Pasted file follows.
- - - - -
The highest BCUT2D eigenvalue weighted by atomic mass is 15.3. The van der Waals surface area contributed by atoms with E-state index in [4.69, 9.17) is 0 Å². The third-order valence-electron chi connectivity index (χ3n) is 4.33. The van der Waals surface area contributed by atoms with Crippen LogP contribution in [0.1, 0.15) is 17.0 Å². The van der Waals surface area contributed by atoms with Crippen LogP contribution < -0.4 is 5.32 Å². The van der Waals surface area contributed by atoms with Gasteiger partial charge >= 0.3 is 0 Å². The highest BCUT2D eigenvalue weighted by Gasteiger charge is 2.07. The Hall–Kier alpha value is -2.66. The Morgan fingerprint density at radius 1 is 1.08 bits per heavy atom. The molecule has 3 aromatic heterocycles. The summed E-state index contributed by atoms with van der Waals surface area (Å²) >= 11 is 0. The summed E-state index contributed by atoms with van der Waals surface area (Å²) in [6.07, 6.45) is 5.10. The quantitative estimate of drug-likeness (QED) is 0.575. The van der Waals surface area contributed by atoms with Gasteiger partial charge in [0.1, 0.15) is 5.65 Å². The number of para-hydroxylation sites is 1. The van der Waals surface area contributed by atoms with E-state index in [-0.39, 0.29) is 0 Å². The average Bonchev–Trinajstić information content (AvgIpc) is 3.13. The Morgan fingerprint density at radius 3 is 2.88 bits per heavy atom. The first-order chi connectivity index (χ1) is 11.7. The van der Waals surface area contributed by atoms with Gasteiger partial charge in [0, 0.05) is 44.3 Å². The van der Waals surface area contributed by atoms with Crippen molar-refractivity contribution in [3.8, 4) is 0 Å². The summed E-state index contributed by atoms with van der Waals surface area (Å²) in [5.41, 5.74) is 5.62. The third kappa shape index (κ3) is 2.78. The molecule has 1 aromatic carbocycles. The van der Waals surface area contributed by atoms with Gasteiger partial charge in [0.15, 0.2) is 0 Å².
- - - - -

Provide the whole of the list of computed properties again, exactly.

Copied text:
The highest BCUT2D eigenvalue weighted by atomic mass is 15.3. The van der Waals surface area contributed by atoms with E-state index in [4.69, 9.17) is 0 Å². The third-order valence-electron chi connectivity index (χ3n) is 4.33. The van der Waals surface area contributed by atoms with Crippen LogP contribution in [0.1, 0.15) is 17.0 Å². The van der Waals surface area contributed by atoms with Crippen LogP contribution < -0.4 is 5.32 Å². The van der Waals surface area contributed by atoms with Gasteiger partial charge >= 0.3 is 0 Å². The highest BCUT2D eigenvalue weighted by Gasteiger charge is 2.07. The Hall–Kier alpha value is -2.66. The Morgan fingerprint density at radius 1 is 1.08 bits per heavy atom. The molecule has 3 aromatic heterocycles. The summed E-state index contributed by atoms with van der Waals surface area (Å²) >= 11 is 0. The summed E-state index contributed by atoms with van der Waals surface area (Å²) in [6.07, 6.45) is 5.10. The quantitative estimate of drug-likeness (QED) is 0.575. The van der Waals surface area contributed by atoms with Gasteiger partial charge in [0.1, 0.15) is 5.65 Å². The number of para-hydroxylation sites is 1. The van der Waals surface area contributed by atoms with E-state index in [-0.39, 0.29) is 0 Å². The average Bonchev–Trinajstić information content (AvgIpc) is 3.13. The Morgan fingerprint density at radius 3 is 2.88 bits per heavy atom. The first-order chi connectivity index (χ1) is 11.7. The van der Waals surface area contributed by atoms with Gasteiger partial charge in [0, 0.05) is 44.3 Å². The van der Waals surface area contributed by atoms with Crippen molar-refractivity contribution in [3.8, 4) is 0 Å². The summed E-state index contributed by atoms with van der Waals surface area (Å²) in [5.41, 5.74) is 5.62. The third kappa shape index (κ3) is 2.78. The molecule has 1 aromatic carbocycles. The van der Waals surface area contributed by atoms with Gasteiger partial charge in [0.15, 0.2) is 0 Å².